HYPERLOCAL NEWS HUB BY THE UNIVERSITY OF MEMPHIS DEPARTMENT OF JOURNALISM
Mid-South Peace and Justice Center Shows Support for Occupy Memphis
By Peter Dupont/MicroMemphis Reporter
November 23, 2011
The people united will never be divided. This is one of the rallying calls for Memphis’ version of the Occupy Wall Street movement. But who are these people? What are they united for…or united against?
The people involved are old. The people involved are young. Educated and uneducated, employed and (mostly) unemployed. The one and only thing all of these protesters have in common is a desire to change things in this city, state, and country. The Occupy Memphis movement is taking place in the Civic Center Plaza, right in the heart of downtown Memphis.
Some of the energy for the movement has come from the heart of Cooper-Young. The Mid-South Peace and Justice Center, located in First Congregational Church, has been an early supporter of Occupy Memphis.
Jacob Flowers, Executive Director of MSPJC, says the center has offered training seminars to members of the Occupy movement in three main areas. The first is "non-violent direct action." This is how one can remain non-violent, while still standing up for your rights to the police and hostile citizens.
The second is "community building." This is how you learn to foster a healthy environment in your group and defuse whatever conflicts emerge within your community. The third element of successful organizing is developing the role of the "peacekeeper." The peacekeeper is a role different people in Occupy Memphis have taken on. The idea is to be a leader in keeping their area safe from outsiders who wish harm on them.
Flowers said the Center has given their support to Occupy Memphis because "they are standing up for the same issues we have been dealing with for 30 years. Issues of homelessness, predatory lending, wars, the priorities of government, and restoring equity in society." He said many Occupy members were already members of MSPJC and several more members of the Peace and Justice center have joined the movement since it started.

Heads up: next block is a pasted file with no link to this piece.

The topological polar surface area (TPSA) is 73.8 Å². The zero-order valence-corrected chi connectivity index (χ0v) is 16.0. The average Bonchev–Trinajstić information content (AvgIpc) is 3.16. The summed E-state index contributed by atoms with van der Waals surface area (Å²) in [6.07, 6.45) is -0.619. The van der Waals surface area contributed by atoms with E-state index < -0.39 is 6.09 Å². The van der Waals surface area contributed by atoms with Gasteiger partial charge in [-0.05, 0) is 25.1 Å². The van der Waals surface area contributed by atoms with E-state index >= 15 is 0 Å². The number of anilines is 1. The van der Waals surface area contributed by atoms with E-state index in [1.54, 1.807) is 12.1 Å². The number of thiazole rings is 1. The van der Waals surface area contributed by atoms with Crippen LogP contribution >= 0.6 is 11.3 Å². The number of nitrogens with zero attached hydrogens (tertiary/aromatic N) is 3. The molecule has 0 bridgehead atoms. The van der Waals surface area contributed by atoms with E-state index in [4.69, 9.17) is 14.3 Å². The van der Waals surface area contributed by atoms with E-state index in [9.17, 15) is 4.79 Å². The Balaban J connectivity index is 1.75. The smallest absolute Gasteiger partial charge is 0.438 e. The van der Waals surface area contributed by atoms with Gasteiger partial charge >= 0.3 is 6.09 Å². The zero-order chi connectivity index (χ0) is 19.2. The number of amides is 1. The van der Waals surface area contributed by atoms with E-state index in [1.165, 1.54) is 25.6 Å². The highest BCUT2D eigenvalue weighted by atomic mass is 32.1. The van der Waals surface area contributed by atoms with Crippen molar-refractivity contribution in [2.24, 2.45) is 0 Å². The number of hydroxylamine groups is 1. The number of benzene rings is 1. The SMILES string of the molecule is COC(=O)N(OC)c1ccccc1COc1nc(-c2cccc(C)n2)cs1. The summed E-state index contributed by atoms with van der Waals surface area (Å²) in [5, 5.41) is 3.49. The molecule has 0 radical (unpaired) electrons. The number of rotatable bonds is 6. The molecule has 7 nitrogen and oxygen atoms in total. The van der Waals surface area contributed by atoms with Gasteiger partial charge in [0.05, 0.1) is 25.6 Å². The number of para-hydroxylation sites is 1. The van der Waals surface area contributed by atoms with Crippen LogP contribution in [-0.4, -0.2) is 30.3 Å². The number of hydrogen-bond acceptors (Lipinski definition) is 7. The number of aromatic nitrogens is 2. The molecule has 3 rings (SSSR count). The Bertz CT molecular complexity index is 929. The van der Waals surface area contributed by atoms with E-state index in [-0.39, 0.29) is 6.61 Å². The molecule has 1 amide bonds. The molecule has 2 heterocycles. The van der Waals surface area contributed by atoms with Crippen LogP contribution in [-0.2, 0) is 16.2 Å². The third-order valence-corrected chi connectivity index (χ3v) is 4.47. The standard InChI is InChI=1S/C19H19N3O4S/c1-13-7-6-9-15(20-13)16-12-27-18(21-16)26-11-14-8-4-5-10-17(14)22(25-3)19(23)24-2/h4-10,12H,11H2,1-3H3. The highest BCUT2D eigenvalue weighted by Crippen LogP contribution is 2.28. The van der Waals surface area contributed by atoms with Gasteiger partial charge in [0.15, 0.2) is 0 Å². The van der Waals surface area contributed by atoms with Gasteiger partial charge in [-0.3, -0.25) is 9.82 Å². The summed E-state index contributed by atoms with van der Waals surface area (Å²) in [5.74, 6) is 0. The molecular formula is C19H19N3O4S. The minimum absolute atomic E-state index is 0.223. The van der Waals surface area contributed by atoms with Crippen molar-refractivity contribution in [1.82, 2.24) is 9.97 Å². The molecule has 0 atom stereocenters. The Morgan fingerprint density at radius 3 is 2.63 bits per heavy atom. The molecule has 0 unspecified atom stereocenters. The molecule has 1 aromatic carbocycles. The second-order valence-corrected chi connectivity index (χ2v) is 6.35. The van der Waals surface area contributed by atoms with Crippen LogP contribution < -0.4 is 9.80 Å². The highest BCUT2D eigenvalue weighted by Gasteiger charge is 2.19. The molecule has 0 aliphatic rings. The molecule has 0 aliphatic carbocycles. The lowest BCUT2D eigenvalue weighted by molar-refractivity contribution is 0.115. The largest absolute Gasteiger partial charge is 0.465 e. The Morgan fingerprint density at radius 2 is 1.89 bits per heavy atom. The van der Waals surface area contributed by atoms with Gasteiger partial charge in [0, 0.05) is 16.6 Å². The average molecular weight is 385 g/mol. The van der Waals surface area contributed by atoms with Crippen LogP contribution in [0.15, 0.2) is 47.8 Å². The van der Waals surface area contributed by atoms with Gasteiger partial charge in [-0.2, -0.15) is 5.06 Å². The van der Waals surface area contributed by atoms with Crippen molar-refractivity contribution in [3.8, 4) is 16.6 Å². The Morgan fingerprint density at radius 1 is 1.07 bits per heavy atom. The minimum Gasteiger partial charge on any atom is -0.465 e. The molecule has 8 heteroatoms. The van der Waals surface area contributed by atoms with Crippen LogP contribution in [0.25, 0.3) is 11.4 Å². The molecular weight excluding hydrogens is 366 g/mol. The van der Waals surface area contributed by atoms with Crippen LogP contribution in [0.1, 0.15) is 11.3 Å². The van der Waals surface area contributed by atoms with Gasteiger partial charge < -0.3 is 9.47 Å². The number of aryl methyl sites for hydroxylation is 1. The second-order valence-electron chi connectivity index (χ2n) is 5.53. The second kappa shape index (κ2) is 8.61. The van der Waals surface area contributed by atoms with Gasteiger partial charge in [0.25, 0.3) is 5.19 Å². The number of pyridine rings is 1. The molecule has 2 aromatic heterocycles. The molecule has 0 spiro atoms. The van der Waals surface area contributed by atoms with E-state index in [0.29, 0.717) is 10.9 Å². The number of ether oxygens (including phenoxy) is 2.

Flowers said he wants a country where working 40 hours a week will "give you enough money to provide a decent life for you and your family." He mentioned how higher education is "the new class barrier." He says it is the poor who feel it when a countries economy is broken "we spend billions on war, but we're cutting student loans and things like the Hope Scholarship."
Occupying Downtown Memphis
A 10-minute drive from Cooper-Young is where the Occupy Memphis protesters have created their own tent city. It's on the Civic Center Plaza in Downtown Memphis... a spacious area in walking distance of most of the many of the major local, state and federal facilities.
The Occupy camp is made up of 20 or 30 tents, all different colors. The tents were donated by various people and businesses. There is an information desk, and a transparent tent for food and other supplies. People passed the time playing guitar, reading books, or talking with each other.
Jade, 27, is from Colorado. He finds himself in Memphis due to a series of failed attempts at employment in Mississippi. He did not graduate from college. Jade has stayed on-site 24 hours a day for the last four weeks. Jade says he's here, “to get big corporations out of politics, corporations control everything.” He said the movement has not received much media attention in Memphis.
When I asked him the things people need the most at the Occupy camp, he said “hygiene stuff, food, water, and blankets." He said 10 to 15 people a night sleep in the tents and that the camaraderie among the protesters wasn’t great but “could be worse.”
How it Works
On Nov. 13th at 3 p.m. I attended what the protesters call“general assembly” that these people do every week. General assembly is basically a meeting. Anybody can attend. The agenda for the assembly is written on a big marker board, and a different person each week facilitates the meeting. It was made clear to me there are no leaders in this movement, everyone has the same amount of power. Thirty or 40 people were at the meeting. The people of Occupy Memphis have a unique way of voting on things. Instead of raising your hand when you agree and leaving it down when you don’t, you get three choices with Occupy Memphis.
To approve, you turn your wrists up, palms facing everyone else. If you disagree, but you don’t vehemently disagree, you do the same hand motion but backwards. If you vehemently disagree, you form an “X” with your arms. This is called a “block” and all blocks must be addressed for something to be approved.
One thing that was voted on this time was if they should have a holiday parade, since Memphis canceled their annual Holiday parade this year. It passed the vote. Another Occupy peculiarity - when someone says something you like, or that sounds like a good idea to you, you do “spirit fingers.” One announcement that elicited a lot of spirit fingers was when a man announced Cooper-Young's First Congregational Church wants to help the Occupy Memphis get its message out.
After the meeting I spoke with a woman named Sara Free. She seemed involved with the day-to-day activities of the movement. She told me that while one thing the movement encourages is voting - they try to be non-partisan. She told me many of the people don’t care about voting, because they don't believe politicians have the citizenry's best interest at heart. Free said the Memphis Police have been supportive of the movement and have never given them any problems. This is in stark contrast to the movements in other cities.
When I asked what people are most upset about, she said it was an even split: some protesters are most concerned about the influence corporations have on politics; the other half is focused behavior of the financial industry in the U.S. and what that has done to the economy.
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